Answer: My take is that I have no issue with the goalie situation. As for splitting time, the obvious answer is that with the schedule the way it is yes, they will most likely split time almost evenly. But at some point, I believe Linus Ullmark will get the majority of starts to prepare for the playoffs as I believe he will be your playoff starter.

Trigger via Twitter asks:

Question: Does the Calgary/Montreal trade raise DeBrusk’s value?

Answer: It’s not a Mailbag without a DeBrusk question, so thank you for that Trigger. You may not like my answer and I may throw a question or two in your direction so you can draw your own conclusion.

No. It does not raise his value.

Let ma ask you this: Do you believe the reports that stated as many as 12 teams were interested in his services?

None of the teams reported to be interested were willing to pay the asking price Don Sweeney was asking of them. With that in mind, how could Sweeney possibly approach those teams now and ask for more when they weren’t willing to pay the original price?

I don’t even have to get into the whole contract differences between DeBrusk and Tyler Toffoli. Here’s a totally off the wall nothing to do with hockey comparable:

If you called me today and said you would sell me your car for $10,000 and I said no, would you call me back in two months and say you can have it for $12,000 because that’s what my neighbor is selling his for?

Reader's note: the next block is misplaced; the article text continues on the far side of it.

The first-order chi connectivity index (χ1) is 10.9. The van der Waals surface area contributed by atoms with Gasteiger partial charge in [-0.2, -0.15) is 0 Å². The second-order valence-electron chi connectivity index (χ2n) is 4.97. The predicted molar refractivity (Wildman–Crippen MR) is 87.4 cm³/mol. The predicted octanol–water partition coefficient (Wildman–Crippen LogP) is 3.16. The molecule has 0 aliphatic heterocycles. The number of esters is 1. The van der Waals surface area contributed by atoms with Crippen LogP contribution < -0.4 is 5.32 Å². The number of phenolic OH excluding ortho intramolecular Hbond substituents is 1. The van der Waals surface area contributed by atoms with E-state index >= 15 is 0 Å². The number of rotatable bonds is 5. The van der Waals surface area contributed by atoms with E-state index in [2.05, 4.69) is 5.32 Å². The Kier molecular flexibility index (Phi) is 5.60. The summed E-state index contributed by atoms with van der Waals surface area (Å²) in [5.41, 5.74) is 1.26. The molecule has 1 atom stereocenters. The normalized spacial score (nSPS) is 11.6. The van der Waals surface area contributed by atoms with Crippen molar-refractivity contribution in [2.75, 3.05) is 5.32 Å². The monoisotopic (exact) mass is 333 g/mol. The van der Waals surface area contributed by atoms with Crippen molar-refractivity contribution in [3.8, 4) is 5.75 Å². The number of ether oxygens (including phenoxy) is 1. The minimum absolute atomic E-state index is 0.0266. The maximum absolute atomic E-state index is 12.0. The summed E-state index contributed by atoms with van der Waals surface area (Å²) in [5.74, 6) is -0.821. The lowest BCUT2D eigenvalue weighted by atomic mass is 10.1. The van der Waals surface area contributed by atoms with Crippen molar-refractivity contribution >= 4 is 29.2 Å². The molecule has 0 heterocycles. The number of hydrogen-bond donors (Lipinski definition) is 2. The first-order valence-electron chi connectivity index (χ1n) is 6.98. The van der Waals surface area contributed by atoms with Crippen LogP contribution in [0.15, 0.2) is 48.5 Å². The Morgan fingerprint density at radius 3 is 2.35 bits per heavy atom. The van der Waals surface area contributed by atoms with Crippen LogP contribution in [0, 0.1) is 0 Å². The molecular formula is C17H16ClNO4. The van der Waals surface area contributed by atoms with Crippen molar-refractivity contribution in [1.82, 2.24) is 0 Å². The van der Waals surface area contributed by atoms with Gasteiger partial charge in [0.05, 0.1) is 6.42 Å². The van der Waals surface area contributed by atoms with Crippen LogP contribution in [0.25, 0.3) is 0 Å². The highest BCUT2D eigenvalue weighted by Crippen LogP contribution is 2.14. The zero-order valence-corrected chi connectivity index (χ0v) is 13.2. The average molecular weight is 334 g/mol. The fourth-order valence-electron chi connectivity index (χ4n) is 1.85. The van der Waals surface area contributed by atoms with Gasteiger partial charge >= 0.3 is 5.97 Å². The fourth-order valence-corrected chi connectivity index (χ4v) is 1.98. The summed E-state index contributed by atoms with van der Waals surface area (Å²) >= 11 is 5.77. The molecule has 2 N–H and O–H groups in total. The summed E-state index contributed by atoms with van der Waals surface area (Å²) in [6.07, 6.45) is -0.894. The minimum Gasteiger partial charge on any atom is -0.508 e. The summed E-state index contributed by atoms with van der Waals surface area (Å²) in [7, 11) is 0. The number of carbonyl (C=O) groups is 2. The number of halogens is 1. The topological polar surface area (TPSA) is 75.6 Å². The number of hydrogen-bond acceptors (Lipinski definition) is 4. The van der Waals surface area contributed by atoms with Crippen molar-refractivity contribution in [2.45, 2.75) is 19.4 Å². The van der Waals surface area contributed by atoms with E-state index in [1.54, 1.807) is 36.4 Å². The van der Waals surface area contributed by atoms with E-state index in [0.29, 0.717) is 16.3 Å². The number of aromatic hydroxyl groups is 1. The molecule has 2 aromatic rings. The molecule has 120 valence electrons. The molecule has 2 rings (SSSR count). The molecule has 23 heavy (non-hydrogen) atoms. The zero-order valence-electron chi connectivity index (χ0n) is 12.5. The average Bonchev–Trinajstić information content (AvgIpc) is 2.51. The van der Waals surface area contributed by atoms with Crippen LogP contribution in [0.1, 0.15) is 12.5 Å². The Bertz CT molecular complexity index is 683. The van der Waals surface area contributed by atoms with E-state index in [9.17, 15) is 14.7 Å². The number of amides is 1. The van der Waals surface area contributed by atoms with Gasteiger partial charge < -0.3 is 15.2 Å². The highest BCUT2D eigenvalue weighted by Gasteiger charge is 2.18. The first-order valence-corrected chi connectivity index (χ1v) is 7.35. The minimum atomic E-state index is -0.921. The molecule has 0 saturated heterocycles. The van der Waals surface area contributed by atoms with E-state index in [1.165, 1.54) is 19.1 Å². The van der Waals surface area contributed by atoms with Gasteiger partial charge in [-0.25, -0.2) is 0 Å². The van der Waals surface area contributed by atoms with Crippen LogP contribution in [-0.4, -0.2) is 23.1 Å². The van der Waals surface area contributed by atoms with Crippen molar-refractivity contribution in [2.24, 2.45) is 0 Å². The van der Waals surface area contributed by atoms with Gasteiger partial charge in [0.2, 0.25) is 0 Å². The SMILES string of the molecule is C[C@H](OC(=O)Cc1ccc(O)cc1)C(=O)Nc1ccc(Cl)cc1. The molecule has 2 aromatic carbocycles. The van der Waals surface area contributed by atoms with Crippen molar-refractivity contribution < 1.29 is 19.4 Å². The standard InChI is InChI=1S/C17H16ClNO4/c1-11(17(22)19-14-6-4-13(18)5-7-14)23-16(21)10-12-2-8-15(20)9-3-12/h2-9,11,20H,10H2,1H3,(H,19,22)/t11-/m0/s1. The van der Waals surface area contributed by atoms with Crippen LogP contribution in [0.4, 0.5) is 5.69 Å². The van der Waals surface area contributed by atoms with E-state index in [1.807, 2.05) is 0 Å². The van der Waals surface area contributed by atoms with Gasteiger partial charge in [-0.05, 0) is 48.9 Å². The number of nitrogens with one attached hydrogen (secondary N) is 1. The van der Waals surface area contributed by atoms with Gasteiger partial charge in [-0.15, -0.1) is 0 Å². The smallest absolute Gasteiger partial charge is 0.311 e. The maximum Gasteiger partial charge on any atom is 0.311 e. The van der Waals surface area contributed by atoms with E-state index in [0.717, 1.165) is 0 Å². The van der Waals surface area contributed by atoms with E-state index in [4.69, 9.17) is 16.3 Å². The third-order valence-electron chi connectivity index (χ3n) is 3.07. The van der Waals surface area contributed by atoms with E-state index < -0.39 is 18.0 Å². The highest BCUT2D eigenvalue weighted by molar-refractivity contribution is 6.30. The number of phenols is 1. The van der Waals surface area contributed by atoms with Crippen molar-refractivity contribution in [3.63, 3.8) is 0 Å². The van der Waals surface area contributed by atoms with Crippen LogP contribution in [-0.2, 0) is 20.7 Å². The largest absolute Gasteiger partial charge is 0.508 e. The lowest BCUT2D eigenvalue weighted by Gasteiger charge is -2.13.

Nick via Twitter asks:

Question: So, seriously why hasn’t Senyshyn been called up? He’s crushing it in Prov, is a net front presence, and can skate with both Marchand and Bergeron with his speed.

Answer: Let me clear up some confusion out there on the internet. A lot of people feel that the reason he hasn’t been called up is because if they send him back down, he would have to clear waivers and they don’t want to lose the asset. That is incorrect.

Obviously, they would call him up and use an emergency callup and he could then be on the roster for 10 games and not have to worry about waivers to be sent down. I won’t bore you with the rules for emergency recall, but the Brad Marchand suspension partially opened the door. Yes, you can use an emergency recall for suspensions as long as you are cap compliant.  

But since he’s already cleared waivers this season, they could call him up as a regular recall and he would not require waivers to be sent down again unless he plays in more then 9 games. But they can’t exceed the 23-man roster. That door was open when they sent Oskar Steen to Providence, the Marchand suspension and could have placed Bergeron on injured reserve.

So, why haven’t they called up Zach Senyshyn? Probably because he’s asked for a trade. That’s a huge assumption on my part, but I have no other answer for you.